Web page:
As we contemplated the third season, we really wanted to see the immediate aftermath of the move to California, see these people in a new surrounding, have them come up against the crucible of Silicon Valley, and tell that story. But at the same time, technologically, we weren’t that compelled by what was happening in ’86, and really wanted to get to that WWW moment, 1990, which we always hoped would be the end of that season. So [Season Three] became the story of the right idea at the wrong time, of Mutiny getting there early, and Joe and Ryan working with NSFnet gets into that as well. It’s these pieces that, in 1990, can coalesce to form the World Wide Web. The time jump came from that.
But on a personal level, we also really loved the opportunity it gave us. By deciding to do a lot of our big fireworks early in the season — the split of Cameron and Donna in episode seven, the death of Ryan in episode eight — we needed someplace to go after that. Playing fair with all that had happened between the characters required them to take this four-year break — which is as long as the characters have even known each other in the series — to be able to come back together in a believable, earned way in 1990. So we really do throw the audience into the deep end in episode nine, which is directed by my better half, Chris Cantwell, I think does a really nice job of bringing you in, disorienting you a little bit, and then giving you that answer in a way that is satisfying but also kind of staggering. As we get to those Microsoft screens and start to see those flannel shirts come out, it does feel more like the world we recognize. I think that’s a good thing for the show, but it was important to us that we get there on our own`terms.
The season had been so well received prior to the finale, in large part because the buildup to, and aftermath of, Cameron and Donna’s split and Ryan’s death were so tightly constructed — something the time jump could have completely derailed. Did you conceive of that as a risk — like, ”We could fuck things up by doing something this radical”?
Chris Cantwell: Yeah, we totally did. We were like, “Um, did we break the show?” But we pride ourselves on doing that. Season Two was a very different show from Season One, and then Season Three is a very different show from Season Two. We blow the show up. I try not to read too many reviews, but someone somewhere said that Chris and I were in full-on “give zero fucks” mode in like, episode four! I was like, “Cool! Wait till you see what happens!” I think people lauded us for doing that to the show repeatedly, and continuing to play to that theme of reinvention. Right at the end of the season we really do push the plunger on a lot of things, but it felt right, like a continuation of the story.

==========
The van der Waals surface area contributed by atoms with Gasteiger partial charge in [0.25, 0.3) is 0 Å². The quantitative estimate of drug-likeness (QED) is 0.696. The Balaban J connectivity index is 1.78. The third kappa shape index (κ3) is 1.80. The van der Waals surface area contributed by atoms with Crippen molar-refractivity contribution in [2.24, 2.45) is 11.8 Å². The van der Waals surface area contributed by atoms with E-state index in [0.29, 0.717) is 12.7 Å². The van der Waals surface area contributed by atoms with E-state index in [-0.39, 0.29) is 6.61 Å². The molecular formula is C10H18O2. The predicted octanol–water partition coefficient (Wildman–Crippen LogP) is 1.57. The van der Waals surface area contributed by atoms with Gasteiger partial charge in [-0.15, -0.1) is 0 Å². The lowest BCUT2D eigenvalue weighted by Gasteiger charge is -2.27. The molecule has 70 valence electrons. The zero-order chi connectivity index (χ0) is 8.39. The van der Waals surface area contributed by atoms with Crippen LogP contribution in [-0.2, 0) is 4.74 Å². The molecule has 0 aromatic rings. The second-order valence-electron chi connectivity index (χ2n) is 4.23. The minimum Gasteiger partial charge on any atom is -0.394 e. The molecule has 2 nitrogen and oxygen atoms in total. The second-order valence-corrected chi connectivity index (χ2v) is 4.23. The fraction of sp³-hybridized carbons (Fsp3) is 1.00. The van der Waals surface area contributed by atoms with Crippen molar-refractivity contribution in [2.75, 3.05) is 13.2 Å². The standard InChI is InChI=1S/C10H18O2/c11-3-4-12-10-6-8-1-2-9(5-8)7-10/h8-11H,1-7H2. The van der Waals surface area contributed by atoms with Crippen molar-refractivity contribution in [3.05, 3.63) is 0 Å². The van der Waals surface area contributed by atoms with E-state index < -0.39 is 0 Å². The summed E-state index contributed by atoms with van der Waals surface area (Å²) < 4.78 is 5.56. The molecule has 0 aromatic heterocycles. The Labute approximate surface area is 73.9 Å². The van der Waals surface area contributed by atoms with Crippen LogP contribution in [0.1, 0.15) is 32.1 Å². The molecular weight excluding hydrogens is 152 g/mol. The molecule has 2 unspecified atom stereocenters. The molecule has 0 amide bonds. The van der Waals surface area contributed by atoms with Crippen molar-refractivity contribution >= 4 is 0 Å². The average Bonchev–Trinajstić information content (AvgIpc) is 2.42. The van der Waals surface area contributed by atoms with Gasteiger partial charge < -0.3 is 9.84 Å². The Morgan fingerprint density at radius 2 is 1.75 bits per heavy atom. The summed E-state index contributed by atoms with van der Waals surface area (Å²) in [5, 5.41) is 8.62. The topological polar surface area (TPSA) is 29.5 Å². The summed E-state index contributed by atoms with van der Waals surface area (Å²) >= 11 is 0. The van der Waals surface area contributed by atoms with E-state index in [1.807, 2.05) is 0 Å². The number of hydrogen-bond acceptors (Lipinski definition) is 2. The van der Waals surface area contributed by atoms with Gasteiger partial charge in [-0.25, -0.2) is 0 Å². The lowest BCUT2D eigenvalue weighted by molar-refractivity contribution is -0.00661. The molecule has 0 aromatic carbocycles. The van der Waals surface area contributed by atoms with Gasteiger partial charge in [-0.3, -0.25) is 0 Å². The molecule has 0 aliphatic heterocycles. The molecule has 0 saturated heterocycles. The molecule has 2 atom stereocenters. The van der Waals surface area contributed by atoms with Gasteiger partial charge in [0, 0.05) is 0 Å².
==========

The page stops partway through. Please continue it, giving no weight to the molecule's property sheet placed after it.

As Chris said earlier, there needed to be time to heal the wounds that the characters suffered this season, because I think they’re the most extreme they’ve suffered yet. So we built in this time jump, and what we got out of that was the ability for the season to not end on a funereal note, as in one of alienation, but with a hope of reunification. It’s really just that, a hope — people barely stay in the same room together over the course of that last episode. It’s messy, and it doesn’t go off without a hitch, and I think that was important. But to Chris and I, this was a fuller story than one where we just drove the plane of Mutiny into the ground. We wanted the promise of somewhere else for these characters to go, despite the massive amounts of baggage they have between them at this point.
My go-to line about this show is that when the characters have conflicts, it’s genuinely difficult to figure out whose side to take, as both are often convincingly “the right thing to do.” That uncertainty lends it a realism that even many great shows do without. Does that uncertainty filter back to you? That is, as you wrote or shot this season, did anything surprise you?
Chris Rogers: From the beginning, we’ve tried to adjust to what’s working. We try to be observers of our own show, and once you spot a dynamic that interests you, or that feels good, we try to fill in a lot more there. I think about Cameron and Boz—when we saw that chemistry, it was something that we just kinda happened upon. Or Cameron and Gordon—we thought there was gonna be something there this year, and we were pleased to be correct about that.